NOV 2014

DAYSPA is the business resource for spa & wellness professionals! Each issue covers the latest in skin care, spa treatments, wellness services and management strategies.

Issue link:

Contents of this Issue


Page 14 of 116

T he surveys and studies have been done, the results are in and there's little question as to which developed nation is the hardest working in the world. According to the International Labour Organization (, U.S. workers toil "137 hours more per year than Japanese workers, 260 hours more per year than British workers and 499 more hours per year than French workers." Why? As much as we'd like to think it's our solid work ethic, the truth is that as the only industrialized country with no legally mandated annual leave, and one of only a handful providing fewer than 20 paid vacation days per year (we average 13)*, we've given our workforce little choice. It just can't afford to work less. Of course, as a spa professional, you probably don't need statistics to know that your compatriots are overworked: you see it in clients' sleep- deprived eyes and their ravaged skin, and feel it in their knotted neck, shoulder and back muscles. Your average client no longer comes to you simply to feel pampered and special: he or she may need you just to get through the long work week. It comes as no surprise, therefore, that every reliable source for information on trends in the spa industry is pointing in the same direction, and that's toward overall wellness—physical, mental and spiritual. The lavish, '90s-era, rose-petal-sprinkled spa treatment has given way to in-pod naps, intensive reiki sessions and full-blown detoxifi cation programs. Your hard-working American clients need to get their money's worth, and that translates to treatments that provide long-term results and facilitate true healing. If you need more convincing, look no further than page 40 of this issue ("Future in the Balance"), where 10 of the top industry trend-watchers share their insights and predictions with regard to where "spa" is headed. Here's a taste from Annet King, director of global education for Dermalogica: "People are thinking more often about needing a treatment, a getaway, to unwind. 'Mindfulness rooms' are great spa additions that enable people to leave behind their devices, go in and stretch and do yoga." You'll also want to check out this month's Marketing Savvy column (page 86) to learn about day spas' burgeoning role as community educators, and Trend Watch (page 14) to discover three spas that grow their businesses by addressing local residents' socialization needs. (Don't miss DAYSPA's feature article on how spas can tackle our increasing "isolation epidemic" coming in the December issue!) All of this may seem like a brave new world to those who entered the exploding day spa arena in the late '90s and early '00s, but when you consider spa's origins, you realize that it's really just coming back home to its original purpose: to sustain and heal human beings. And clearly, this is needed now more than ever. Linda Kossoff Executive Editor Spas on the Job EDITOR'S PAGE 12 DAYSPA | NOVEMBER 2014 The healing role of spas is more important than ever, especially here in America. On page 78 of the October issue, we incorrectly identifi ed Éminence's Cornfl ower Recovery Serum as an offi cially recommended product in the Oncology Esthetics ® treatment technique, and technique founder/educator Morag Currin as a doctor. We apologize for these errors. CORRECTION *Source: Bureau of Labor Statistics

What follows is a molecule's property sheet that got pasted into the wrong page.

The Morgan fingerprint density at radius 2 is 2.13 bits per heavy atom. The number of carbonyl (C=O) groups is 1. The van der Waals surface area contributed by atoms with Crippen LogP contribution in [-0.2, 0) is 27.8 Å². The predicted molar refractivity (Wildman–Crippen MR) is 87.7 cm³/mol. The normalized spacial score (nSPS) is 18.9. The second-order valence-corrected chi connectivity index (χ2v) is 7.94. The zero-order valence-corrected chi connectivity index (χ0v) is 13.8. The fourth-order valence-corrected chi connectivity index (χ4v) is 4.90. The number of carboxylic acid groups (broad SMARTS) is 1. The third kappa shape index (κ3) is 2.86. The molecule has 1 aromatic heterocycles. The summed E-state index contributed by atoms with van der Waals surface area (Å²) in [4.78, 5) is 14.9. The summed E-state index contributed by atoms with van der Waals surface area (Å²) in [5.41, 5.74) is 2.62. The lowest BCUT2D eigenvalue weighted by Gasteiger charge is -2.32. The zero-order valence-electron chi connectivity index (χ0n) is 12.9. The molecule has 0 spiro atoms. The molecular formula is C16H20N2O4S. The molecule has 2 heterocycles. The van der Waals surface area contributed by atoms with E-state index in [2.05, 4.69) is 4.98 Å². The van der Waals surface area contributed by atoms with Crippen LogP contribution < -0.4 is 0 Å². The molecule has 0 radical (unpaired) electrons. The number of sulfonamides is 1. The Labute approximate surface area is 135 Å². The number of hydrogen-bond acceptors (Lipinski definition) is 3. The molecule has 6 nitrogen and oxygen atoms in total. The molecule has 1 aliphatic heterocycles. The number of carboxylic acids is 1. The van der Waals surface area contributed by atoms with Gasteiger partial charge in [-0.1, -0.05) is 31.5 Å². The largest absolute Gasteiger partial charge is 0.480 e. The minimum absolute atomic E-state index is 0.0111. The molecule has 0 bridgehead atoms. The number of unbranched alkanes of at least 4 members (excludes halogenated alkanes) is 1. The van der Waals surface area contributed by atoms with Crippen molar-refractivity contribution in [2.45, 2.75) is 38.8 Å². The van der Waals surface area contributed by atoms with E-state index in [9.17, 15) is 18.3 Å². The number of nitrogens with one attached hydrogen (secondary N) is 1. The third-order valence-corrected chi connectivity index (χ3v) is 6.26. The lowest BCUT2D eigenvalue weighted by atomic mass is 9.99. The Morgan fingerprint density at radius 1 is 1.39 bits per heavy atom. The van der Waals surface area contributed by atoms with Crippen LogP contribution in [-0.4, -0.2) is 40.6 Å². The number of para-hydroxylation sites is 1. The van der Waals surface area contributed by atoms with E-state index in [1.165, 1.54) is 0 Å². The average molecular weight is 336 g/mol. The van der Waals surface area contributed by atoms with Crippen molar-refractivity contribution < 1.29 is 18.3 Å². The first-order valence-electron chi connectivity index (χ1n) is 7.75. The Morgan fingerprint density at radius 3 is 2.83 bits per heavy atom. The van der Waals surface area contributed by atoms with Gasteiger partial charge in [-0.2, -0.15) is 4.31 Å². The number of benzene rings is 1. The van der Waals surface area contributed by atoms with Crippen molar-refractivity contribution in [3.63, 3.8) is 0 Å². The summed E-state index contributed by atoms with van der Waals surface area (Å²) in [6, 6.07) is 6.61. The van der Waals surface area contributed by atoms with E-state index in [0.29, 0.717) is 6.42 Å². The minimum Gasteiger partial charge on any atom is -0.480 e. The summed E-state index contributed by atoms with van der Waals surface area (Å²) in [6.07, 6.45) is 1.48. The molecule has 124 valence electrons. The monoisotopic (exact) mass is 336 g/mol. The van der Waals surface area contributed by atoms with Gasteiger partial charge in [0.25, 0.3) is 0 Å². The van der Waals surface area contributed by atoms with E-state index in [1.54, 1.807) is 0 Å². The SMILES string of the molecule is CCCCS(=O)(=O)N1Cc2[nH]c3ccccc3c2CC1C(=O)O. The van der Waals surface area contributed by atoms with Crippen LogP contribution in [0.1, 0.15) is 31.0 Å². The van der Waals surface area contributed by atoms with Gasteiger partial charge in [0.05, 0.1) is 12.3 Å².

Articles in this issue

Links on this page

Archives of this issue

view archives of Dayspa - NOV 2014